California, which helped craft the Obama-era rules, sued over the rollback and has promised to also sue over the revocation of its right to set its own more-stringent mpg requirements. The nation's largest state accounts for 12% of the U.S. auto market. Thirteen states and Washington, D.C., have adopted California’s gas mileage rules.

Ford angered the White House in July when it reached an agreement with California to voluntarily increase the average fuel economy of their fleets from 2021 levels by 3.7% per year, reaching an average of nearly 50 mpg by 2026. Volkswagen, Honda and BMW were also part of that agreement. The U.S. Department of Justice launched an antitrust investigation.

A division within the industry opened in October when GM, Fiat Chrysler, Toyota and the Association of Global Automakers sided with the White House in the legal action between California and the federal government. They argue in favor of the White House's position that Washington should create one set of gas mileage rules for all the nation's cars.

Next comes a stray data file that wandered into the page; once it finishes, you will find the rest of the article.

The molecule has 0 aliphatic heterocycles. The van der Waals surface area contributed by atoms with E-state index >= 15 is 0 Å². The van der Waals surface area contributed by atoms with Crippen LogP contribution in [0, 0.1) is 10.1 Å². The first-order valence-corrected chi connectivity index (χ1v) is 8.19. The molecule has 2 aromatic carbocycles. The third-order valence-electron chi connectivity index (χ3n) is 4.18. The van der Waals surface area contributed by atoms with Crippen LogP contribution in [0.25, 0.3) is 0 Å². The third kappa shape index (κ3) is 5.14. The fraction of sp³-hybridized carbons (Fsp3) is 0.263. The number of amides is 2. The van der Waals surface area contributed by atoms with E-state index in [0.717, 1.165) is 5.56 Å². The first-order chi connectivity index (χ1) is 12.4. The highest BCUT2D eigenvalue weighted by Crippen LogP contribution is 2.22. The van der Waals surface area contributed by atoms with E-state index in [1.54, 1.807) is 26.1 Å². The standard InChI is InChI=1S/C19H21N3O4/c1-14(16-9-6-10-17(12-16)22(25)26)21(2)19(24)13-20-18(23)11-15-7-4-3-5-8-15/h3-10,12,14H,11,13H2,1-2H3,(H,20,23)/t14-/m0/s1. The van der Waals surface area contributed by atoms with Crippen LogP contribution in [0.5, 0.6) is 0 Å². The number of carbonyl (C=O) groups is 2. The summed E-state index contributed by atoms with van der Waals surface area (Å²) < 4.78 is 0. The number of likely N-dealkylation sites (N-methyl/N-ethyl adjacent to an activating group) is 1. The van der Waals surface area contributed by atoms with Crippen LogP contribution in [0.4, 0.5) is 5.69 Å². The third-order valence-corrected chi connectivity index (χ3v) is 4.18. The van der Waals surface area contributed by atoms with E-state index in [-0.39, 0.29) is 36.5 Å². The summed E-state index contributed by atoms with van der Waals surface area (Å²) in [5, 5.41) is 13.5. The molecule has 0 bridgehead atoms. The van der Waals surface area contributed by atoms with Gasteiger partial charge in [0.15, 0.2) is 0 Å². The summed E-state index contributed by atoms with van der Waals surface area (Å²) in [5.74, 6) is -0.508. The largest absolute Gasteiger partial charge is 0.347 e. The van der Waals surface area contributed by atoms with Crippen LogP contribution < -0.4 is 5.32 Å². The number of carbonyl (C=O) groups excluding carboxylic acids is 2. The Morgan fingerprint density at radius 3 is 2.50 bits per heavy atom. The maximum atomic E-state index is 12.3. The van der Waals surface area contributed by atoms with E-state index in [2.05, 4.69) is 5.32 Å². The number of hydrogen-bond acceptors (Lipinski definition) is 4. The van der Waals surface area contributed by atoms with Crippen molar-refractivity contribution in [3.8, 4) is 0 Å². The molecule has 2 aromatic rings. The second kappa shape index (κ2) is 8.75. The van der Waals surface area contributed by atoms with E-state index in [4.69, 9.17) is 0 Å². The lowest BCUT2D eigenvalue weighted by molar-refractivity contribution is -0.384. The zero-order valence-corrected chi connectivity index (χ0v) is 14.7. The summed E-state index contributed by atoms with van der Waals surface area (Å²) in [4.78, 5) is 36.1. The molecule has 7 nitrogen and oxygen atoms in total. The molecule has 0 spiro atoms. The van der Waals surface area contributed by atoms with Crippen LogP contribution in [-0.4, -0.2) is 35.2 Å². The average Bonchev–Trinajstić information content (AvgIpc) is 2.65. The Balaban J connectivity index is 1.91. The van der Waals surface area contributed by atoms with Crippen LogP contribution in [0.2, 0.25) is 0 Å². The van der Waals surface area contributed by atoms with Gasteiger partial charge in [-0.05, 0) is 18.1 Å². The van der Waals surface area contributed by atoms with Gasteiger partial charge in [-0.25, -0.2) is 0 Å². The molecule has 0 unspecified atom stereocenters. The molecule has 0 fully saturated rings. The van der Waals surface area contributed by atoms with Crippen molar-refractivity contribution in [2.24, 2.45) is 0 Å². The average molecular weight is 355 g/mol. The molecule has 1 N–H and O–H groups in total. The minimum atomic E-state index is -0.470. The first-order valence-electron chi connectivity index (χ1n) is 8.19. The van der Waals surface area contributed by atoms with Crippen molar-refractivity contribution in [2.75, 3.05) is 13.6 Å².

Adding to the confusion, the Trump administration could be backing off the proposed freeze somewhat. Instead, the administration is now considering pushing for a 1.5% annual mpg increase, according to a person familiar with negotiations between the administration and congressional leaders. The new proposal, first reported by the Wall Street Journal, still would be a far cry from the 5% hikes enacted by the Obama administration.

The U.S. auto industry achieved a record average of 24.9 miles-per-gallon in the 2017 model year in "real world" testing, short of the Obama-era requirement that they achieve a fleetwide average of 29.3 miles-per-gallon, according to the U.S. Environmental Protection Agency. Preliminary data shows automakers are likely to have hit an industry-wide average of only 25.4 miles per-gallon for 2018, which would fall short of the 30.6 miles-per-gallon milepost for that year. 

Ford, GM and Fiat Chrysler ranked 11th, 12th and 13th respectively among 13 manufacturers who were measured in 2017. Ford and GM fleets averaged 22.9 miles per gallon, while Fiat Chrysler averaged 21.2. 

Honda Motor Co. led all automakers for 2017 with an average of 29.4 miles per gallon for its fleet, followed by Mazda Motor Corp. with 29 mpg and Hyundai Motor Co. with 28.6 mpg.


Twitter: @Keith_Laing